Soil improvement is a built-in benefit of alternative swine systems. Some producers plan their grazing strategies not only to manage the pasture, but also to build the soil for other commodities, such as feed grain or cash crops. Planning a rotation with crops that both improve soil and complement a hog operation makes doubly good sense. Oats, for example, can provide straw for bedding and nutritious feed for sows. Moreover, raising pigs on pasture growing on ground that previously raised a crop can break pest and disease cycles in the rotation.
Manure improves the organic matter content and overall quality of the soil whether deposited by grazing animals or applied as compost from hoop structures.
Frantzen of New Hampton, Iowa, also raises brood cows, alternating the livestock through the same paddocks. Rotating both cows and hogs through the pastures has helped the soil, he said. 'Either one of the livestock groups on their own would make it hard to manage the ground cover,' he said. 'But I've noticed that when they rotate through the same pasture, hogs and cattle will eat a wider range of plants and improve soil stability.'
Increasingly, confinement systems have been found to have adverse effects on hog health and well-being. Studies from the United States and abroad report that animals raised in confinement experience increased aggression, higher incidence of abnormal behavior, decreased response to external stimuli, and numerous physical and chemical indicators of stress, such as shoulder lesions from rubbing on crates and flooring and diarrhea in piglets.
Toxic gases such as methane, ammonia and hydrogen sulfide can threaten hog health, particularly in older confinement facilities, or when ventilation systems fail. Even at lower concentrations, these gases can lead to decreased respiratory function.
Dust in swine facilities may contain particles of feed, feces, dried urine, swine dander, pollen, insect parts, mineral ash, mold and bacteria, according to 1999 articles in the Journal of Agromedicine and the Journal of Agricultural Engineering Research. Those biological, chemical and physical components of dust are blamed for elevated mortality and incidence of pneumonia, rhinitis and pleuritis, among other conditions reported in pig houses.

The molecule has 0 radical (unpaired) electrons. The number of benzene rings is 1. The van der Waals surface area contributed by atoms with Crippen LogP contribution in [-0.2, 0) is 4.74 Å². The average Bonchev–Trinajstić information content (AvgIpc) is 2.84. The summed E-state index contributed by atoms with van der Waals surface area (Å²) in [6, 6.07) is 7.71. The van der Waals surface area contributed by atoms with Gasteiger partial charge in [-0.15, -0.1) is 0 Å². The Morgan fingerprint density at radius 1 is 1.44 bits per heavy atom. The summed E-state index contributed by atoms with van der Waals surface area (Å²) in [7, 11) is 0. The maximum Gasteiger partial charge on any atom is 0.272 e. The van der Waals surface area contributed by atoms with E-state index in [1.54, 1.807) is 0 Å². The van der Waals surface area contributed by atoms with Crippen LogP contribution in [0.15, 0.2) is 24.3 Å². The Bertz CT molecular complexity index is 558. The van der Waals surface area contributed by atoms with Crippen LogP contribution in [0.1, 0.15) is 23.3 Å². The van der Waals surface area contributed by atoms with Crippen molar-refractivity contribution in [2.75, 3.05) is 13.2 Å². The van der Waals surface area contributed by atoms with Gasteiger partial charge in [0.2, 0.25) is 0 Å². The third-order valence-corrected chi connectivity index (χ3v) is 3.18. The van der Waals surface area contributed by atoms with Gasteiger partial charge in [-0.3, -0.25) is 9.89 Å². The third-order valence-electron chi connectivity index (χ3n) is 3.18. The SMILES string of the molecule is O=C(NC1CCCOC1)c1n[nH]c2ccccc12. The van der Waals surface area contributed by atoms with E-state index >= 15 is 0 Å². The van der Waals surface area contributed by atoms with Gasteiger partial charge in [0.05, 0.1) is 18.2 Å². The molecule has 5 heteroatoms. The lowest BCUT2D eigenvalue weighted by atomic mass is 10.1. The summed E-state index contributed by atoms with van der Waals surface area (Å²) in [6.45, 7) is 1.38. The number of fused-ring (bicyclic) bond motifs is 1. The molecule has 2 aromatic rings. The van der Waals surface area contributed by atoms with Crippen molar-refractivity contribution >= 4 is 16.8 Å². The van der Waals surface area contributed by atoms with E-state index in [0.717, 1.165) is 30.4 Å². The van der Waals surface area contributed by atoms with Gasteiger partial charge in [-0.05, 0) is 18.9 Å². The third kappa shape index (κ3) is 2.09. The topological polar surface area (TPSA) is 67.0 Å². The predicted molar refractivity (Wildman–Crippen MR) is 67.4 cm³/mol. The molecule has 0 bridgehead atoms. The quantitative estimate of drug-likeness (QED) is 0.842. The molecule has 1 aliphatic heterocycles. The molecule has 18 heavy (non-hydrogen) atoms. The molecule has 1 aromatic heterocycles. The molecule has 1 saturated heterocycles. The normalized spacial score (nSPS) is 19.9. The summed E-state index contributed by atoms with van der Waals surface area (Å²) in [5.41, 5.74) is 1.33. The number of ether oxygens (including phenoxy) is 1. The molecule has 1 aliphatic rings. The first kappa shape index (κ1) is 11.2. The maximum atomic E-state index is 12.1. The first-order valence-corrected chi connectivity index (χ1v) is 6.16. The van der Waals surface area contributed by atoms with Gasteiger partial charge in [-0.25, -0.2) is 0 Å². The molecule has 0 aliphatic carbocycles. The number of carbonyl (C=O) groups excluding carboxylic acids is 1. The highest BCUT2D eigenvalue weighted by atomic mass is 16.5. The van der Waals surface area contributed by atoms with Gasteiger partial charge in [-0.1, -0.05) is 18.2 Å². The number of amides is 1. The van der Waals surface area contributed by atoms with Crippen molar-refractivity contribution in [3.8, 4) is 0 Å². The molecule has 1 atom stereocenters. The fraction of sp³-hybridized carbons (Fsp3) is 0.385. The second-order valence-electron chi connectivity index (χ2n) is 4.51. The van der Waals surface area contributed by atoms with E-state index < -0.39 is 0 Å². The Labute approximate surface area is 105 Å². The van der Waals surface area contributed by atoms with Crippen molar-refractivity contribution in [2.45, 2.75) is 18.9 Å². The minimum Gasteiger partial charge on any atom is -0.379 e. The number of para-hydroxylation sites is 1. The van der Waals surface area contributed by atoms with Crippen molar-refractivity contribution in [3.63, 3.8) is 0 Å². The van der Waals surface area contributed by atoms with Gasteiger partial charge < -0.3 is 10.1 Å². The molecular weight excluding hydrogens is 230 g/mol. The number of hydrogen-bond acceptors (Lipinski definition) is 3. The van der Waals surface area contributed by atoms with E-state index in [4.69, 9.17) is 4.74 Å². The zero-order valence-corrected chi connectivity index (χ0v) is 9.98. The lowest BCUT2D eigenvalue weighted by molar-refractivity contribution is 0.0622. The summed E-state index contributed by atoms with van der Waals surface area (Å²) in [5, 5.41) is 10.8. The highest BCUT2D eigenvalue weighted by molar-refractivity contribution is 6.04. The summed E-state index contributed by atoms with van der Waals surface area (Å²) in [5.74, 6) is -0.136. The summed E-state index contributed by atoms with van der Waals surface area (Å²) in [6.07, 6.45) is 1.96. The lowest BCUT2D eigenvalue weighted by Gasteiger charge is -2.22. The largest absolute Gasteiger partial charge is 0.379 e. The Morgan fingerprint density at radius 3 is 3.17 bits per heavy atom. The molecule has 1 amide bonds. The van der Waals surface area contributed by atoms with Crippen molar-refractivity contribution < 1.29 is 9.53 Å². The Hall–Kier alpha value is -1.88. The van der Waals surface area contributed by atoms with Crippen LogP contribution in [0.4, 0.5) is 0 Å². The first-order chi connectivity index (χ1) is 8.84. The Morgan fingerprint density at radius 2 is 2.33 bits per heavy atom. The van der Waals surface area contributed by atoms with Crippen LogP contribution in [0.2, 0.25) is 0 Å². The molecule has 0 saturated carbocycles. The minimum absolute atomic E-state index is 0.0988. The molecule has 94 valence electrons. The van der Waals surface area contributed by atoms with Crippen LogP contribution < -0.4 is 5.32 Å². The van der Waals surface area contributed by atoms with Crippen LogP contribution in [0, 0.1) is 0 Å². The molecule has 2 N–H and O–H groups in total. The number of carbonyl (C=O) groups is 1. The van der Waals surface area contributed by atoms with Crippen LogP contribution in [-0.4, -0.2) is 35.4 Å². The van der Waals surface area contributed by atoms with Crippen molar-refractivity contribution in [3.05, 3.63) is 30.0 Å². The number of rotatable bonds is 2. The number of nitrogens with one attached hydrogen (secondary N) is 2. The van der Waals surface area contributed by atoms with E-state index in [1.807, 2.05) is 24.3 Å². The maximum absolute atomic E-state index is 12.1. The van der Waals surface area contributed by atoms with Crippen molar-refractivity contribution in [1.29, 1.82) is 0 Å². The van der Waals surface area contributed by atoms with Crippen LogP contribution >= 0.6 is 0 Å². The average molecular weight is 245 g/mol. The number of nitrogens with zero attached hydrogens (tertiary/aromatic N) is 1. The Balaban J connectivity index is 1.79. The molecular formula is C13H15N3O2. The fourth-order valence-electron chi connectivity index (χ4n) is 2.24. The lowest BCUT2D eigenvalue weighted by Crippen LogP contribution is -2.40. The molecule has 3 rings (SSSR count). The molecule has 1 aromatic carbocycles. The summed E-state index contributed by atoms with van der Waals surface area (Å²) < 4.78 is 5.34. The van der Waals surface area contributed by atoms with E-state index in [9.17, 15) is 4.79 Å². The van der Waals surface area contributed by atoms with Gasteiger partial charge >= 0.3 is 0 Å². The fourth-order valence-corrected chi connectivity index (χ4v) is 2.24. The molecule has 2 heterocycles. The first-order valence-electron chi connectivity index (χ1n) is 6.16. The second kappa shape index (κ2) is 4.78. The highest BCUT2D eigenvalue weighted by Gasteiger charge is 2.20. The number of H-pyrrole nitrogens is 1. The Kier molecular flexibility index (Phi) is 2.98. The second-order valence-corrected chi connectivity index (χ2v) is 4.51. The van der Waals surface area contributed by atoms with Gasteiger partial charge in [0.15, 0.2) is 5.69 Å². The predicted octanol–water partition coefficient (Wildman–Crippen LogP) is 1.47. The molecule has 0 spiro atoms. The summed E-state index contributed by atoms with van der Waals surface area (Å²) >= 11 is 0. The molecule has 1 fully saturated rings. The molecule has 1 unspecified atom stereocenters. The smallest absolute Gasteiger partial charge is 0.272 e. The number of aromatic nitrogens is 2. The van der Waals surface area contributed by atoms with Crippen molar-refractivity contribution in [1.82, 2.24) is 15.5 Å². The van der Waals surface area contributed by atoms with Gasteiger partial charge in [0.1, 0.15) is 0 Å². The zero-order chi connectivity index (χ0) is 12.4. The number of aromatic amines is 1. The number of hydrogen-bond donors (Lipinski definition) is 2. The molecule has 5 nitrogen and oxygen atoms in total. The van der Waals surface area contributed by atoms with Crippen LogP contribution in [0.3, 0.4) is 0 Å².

In confinement facilities, producers need efficient ventilation systems with high airflow volume to rid the structures of dust and gases. By contrast, hoop structures or pasture systems do not require automated ventilation systems. Outdoor systems may have greater incidence of internal parasites, however, as discussed below.
Producers can anticipate that hogs raised in deep bedding or on pasture likely will have fewer respiratory diseases and foot and leg problems. Most producers using conventional systems routinely add antibiotics to feed or water to help prevent disease or stimulate growth.
Dave Serfling of Preston, Minn., who successfully converted an old farm building into a deep straw wean-to-finish facility, observed greater health benefits for his pigs. He had pasture-farrowed hogs for 25 years, but with help from a SARE grant, added a winter deep straw system. What he saw impressed him almost all of his pigs reached 240 pounds by six months of age without the use of antibiotics. Moreover, pig mortality was less than 1 percent.
'It worked so well to have mothers with their pigs that we call our remodeled hog house a pre-wean to finish facility,' he said, attributing the better health to the combination of straw, fresh air and sunshine.
To prevent disease, experts recommend moving entire groups of hogs. 'Strict all in/all out grouping is very beneficial to the health status and growth performance of pigs,' Honeyman said. 'This works best with a proper facility layout where pigs are born in a narrow time window and sows avoid cross suckling of older and newborn pigs.'
Producers will need to take a proactive approach with internal parasite control. The eggs of many worms persist in soil for years. Water and feed dewormers are effective forms of control, and Honeyman recommends following a year-round, whole-herd life cycle health program that includes post-mortem exams, fecal samples, slaughter checks and blood tests to help diagnose pathogens and parasites.